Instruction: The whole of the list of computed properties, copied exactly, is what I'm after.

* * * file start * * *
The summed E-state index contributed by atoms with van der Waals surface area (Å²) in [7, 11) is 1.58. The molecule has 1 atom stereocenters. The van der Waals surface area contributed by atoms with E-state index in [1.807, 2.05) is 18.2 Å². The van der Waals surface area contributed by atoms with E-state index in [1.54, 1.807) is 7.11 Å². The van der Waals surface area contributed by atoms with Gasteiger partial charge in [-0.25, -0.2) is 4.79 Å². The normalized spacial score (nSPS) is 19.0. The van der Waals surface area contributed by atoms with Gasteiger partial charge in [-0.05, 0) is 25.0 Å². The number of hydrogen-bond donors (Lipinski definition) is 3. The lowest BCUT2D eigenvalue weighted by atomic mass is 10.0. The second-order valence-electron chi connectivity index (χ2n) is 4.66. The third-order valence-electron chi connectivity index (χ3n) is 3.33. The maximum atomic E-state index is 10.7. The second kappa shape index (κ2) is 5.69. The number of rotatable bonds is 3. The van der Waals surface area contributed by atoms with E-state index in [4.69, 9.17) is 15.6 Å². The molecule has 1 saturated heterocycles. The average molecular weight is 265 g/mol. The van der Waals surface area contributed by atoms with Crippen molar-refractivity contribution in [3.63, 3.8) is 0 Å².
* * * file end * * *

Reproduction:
The summed E-state index contributed by atoms with van der Waals surface area (Å²) in [7, 11) is 1.58. The molecule has 1 atom stereocenters. The van der Waals surface area contributed by atoms with E-state index in [1.807, 2.05) is 18.2 Å². The van der Waals surface area contributed by atoms with E-state index in [1.54, 1.807) is 7.11 Å². The van der Waals surface area contributed by atoms with Gasteiger partial charge in [-0.25, -0.2) is 4.79 Å². The normalized spacial score (nSPS) is 19.0. The van der Waals surface area contributed by atoms with Gasteiger partial charge in [-0.05, 0) is 25.0 Å². The number of hydrogen-bond donors (Lipinski definition) is 3. The lowest BCUT2D eigenvalue weighted by atomic mass is 10.0. The second-order valence-electron chi connectivity index (χ2n) is 4.66. The third-order valence-electron chi connectivity index (χ3n) is 3.33. The maximum atomic E-state index is 10.7. The second kappa shape index (κ2) is 5.69. The number of rotatable bonds is 3. The van der Waals surface area contributed by atoms with E-state index in [4.69, 9.17) is 15.6 Å². The molecule has 1 saturated heterocycles. The average molecular weight is 265 g/mol. The van der Waals surface area contributed by atoms with Crippen molar-refractivity contribution in [3.63, 3.8) is 0 Å².